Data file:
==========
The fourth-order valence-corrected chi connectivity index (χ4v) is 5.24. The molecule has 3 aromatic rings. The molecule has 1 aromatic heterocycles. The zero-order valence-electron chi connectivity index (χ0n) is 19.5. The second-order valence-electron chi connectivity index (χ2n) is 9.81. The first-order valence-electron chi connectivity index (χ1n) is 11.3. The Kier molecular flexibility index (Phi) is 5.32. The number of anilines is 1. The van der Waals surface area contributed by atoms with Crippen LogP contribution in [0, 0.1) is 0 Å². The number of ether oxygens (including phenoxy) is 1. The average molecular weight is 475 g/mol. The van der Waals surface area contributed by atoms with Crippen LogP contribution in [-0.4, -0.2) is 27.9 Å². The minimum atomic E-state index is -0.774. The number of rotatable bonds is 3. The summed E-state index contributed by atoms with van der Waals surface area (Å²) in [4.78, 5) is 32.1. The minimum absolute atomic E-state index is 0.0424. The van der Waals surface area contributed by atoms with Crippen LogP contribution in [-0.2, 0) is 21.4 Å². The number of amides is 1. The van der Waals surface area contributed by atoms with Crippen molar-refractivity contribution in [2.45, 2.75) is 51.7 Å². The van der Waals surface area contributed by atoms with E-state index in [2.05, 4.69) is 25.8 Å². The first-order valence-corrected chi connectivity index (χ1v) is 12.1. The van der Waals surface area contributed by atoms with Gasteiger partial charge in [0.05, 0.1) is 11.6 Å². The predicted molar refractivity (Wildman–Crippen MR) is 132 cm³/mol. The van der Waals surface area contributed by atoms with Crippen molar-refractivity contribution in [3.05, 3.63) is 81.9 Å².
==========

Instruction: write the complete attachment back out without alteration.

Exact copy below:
The fourth-order valence-corrected chi connectivity index (χ4v) is 5.24. The molecule has 3 aromatic rings. The molecule has 1 aromatic heterocycles. The zero-order valence-electron chi connectivity index (χ0n) is 19.5. The second-order valence-electron chi connectivity index (χ2n) is 9.81. The first-order valence-electron chi connectivity index (χ1n) is 11.3. The Kier molecular flexibility index (Phi) is 5.32. The number of anilines is 1. The van der Waals surface area contributed by atoms with Crippen LogP contribution in [0, 0.1) is 0 Å². The number of ether oxygens (including phenoxy) is 1. The average molecular weight is 475 g/mol. The van der Waals surface area contributed by atoms with Crippen LogP contribution in [-0.4, -0.2) is 27.9 Å². The minimum atomic E-state index is -0.774. The number of rotatable bonds is 3. The summed E-state index contributed by atoms with van der Waals surface area (Å²) in [4.78, 5) is 32.1. The minimum absolute atomic E-state index is 0.0424. The van der Waals surface area contributed by atoms with Crippen LogP contribution in [-0.2, 0) is 21.4 Å². The number of amides is 1. The van der Waals surface area contributed by atoms with Crippen molar-refractivity contribution in [2.45, 2.75) is 51.7 Å². The van der Waals surface area contributed by atoms with E-state index in [2.05, 4.69) is 25.8 Å². The first-order valence-corrected chi connectivity index (χ1v) is 12.1. The van der Waals surface area contributed by atoms with Gasteiger partial charge in [0.05, 0.1) is 11.6 Å². The predicted molar refractivity (Wildman–Crippen MR) is 132 cm³/mol. The van der Waals surface area contributed by atoms with Crippen molar-refractivity contribution in [3.05, 3.63) is 81.9 Å².